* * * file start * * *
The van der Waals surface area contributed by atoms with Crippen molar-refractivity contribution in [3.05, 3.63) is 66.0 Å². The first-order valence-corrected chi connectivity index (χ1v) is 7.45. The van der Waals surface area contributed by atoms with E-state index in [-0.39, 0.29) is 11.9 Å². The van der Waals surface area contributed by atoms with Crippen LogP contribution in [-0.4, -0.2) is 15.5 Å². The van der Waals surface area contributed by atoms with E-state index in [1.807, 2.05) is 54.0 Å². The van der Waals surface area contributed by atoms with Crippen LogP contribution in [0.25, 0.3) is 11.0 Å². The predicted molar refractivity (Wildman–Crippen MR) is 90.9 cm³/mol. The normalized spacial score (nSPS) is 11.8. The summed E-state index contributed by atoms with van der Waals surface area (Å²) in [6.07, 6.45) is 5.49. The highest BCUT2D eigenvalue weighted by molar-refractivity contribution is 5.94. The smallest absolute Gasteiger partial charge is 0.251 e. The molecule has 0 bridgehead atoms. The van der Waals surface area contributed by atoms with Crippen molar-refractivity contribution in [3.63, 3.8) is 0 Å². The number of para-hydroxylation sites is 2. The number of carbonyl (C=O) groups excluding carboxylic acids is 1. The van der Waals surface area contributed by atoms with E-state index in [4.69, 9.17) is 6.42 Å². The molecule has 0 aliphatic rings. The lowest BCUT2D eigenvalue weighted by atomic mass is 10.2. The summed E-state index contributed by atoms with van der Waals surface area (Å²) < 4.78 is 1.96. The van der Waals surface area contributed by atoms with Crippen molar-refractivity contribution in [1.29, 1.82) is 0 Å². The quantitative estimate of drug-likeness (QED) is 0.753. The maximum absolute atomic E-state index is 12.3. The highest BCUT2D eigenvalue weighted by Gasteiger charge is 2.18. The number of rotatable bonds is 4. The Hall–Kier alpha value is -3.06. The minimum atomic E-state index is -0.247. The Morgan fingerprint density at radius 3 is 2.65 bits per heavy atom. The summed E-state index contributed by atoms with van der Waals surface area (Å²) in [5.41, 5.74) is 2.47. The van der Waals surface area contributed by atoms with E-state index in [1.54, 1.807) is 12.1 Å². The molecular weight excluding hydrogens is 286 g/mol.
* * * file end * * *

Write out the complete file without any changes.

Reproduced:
The van der Waals surface area contributed by atoms with Crippen molar-refractivity contribution in [3.05, 3.63) is 66.0 Å². The first-order valence-corrected chi connectivity index (χ1v) is 7.45. The van der Waals surface area contributed by atoms with E-state index in [-0.39, 0.29) is 11.9 Å². The van der Waals surface area contributed by atoms with Crippen LogP contribution in [-0.4, -0.2) is 15.5 Å². The van der Waals surface area contributed by atoms with E-state index in [1.807, 2.05) is 54.0 Å². The van der Waals surface area contributed by atoms with Crippen LogP contribution in [0.25, 0.3) is 11.0 Å². The predicted molar refractivity (Wildman–Crippen MR) is 90.9 cm³/mol. The normalized spacial score (nSPS) is 11.8. The summed E-state index contributed by atoms with van der Waals surface area (Å²) in [6.07, 6.45) is 5.49. The highest BCUT2D eigenvalue weighted by molar-refractivity contribution is 5.94. The smallest absolute Gasteiger partial charge is 0.251 e. The molecule has 0 bridgehead atoms. The van der Waals surface area contributed by atoms with Crippen molar-refractivity contribution in [3.63, 3.8) is 0 Å². The number of para-hydroxylation sites is 2. The number of carbonyl (C=O) groups excluding carboxylic acids is 1. The van der Waals surface area contributed by atoms with E-state index in [4.69, 9.17) is 6.42 Å². The molecule has 0 aliphatic rings. The lowest BCUT2D eigenvalue weighted by atomic mass is 10.2. The summed E-state index contributed by atoms with van der Waals surface area (Å²) < 4.78 is 1.96. The van der Waals surface area contributed by atoms with Crippen molar-refractivity contribution in [1.29, 1.82) is 0 Å². The quantitative estimate of drug-likeness (QED) is 0.753. The maximum absolute atomic E-state index is 12.3. The highest BCUT2D eigenvalue weighted by Gasteiger charge is 2.18. The number of rotatable bonds is 4. The Hall–Kier alpha value is -3.06. The minimum atomic E-state index is -0.247. The Morgan fingerprint density at radius 3 is 2.65 bits per heavy atom. The summed E-state index contributed by atoms with van der Waals surface area (Å²) in [5.41, 5.74) is 2.47. The van der Waals surface area contributed by atoms with E-state index in [1.54, 1.807) is 12.1 Å². The molecular weight excluding hydrogens is 286 g/mol.